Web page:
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Title: A comparison of Japanese and Blackfoot vowel devoicing
Authors: St. Goddard, Rosalind
Keywords: Linguistics;Algonquian languages;Blackfoot;Siksika language;Japanese language;Phonology;Optimality theory (Linguistics);Constraints (Linguistics);Distinctive features (Linguistics)
Issue Date: Sep-2014
Publisher: University of Calgary
Citation: St. Goddard, R. (2014). A comparison of Japanese and Blackfoot vowel devoicing. Calgary Working Papers in Linguistics, 28(Fall), 81-96.
Abstract: This paper compares and contrasts the factors that contribute to devoicing in Japanese and Blackfoot. Japanese vowel devoicing has received rigorous discussion in linguistic literature. Tsuchida (2001) provides a particularly persuasive argument for Japanese vowel devoicing using the Optimality Theory Framework (Prince and Smolensky 2004); she argues that all Japanese voiceless fricatives are specified for [SG] and devoicing occurs when this [SG] feature is shared within a syllable. The notion that voiceless vowels carry the feature [SG] can also be extended to instances of Blackfoot vowel devoicing. Blackfoot voiceless vowels generally occur in two contexts: They occur word finally, and word-medially when they are followed by the palatal/dorsal sounds [x]/[ç], which are orthographically represented as <h>. In contrast to Japanese voiceless fricatives, it appears that not all Blackfoot voiceless fricatives distribute the [SG] feature. The Blackfoot palatal fricative [ç] and the dorsal fricative [x] both trigger devoicing, whereas the fricative [s] does not. To explain this patterning of [x] and [ç], Reis Silva (2008) argues that [x] and [ç] are not fricatives, but rather preaspiration ([SG]) specified on certain obstruents. In this paper, I will discuss the constraints proposed in Tsuchida (2001), and extend/adapt those constraints to Blackfoot word final vowel devoicing. Additionally, In my analysis of Blackfoot word-medial vowel devoicing, I will adopt Reis Silva’s (2008) analysis that [x]/[ç] are not fricatives, but preaspiration specified on obstruents. Lastly, I argue that the word-medial vowel devoicing that occurs with [x] and [ç] is phonological rather than phonetic.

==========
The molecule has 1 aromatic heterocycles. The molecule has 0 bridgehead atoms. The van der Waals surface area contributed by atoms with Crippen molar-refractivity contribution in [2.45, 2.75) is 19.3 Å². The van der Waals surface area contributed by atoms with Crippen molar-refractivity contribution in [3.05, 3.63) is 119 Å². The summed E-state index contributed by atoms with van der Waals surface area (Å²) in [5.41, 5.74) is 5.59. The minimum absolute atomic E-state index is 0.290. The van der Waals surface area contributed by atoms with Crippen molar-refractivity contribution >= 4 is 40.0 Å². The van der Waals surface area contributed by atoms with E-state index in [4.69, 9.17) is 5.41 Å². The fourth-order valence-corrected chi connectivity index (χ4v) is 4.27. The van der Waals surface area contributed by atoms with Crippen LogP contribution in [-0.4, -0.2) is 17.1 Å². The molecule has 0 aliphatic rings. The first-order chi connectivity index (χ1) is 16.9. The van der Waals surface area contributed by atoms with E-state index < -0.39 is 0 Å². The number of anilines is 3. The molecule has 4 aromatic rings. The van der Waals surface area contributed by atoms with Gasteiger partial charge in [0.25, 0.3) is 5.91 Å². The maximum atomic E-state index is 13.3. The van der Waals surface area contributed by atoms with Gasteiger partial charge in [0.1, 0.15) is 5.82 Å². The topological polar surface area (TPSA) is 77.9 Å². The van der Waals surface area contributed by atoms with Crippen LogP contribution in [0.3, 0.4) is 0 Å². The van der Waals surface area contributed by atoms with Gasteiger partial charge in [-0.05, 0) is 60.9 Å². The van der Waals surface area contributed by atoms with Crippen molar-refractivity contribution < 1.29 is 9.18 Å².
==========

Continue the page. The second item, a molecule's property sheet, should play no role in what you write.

ISSN: 2371-2643
Appears in Collections:Volume 28. Fall 2014

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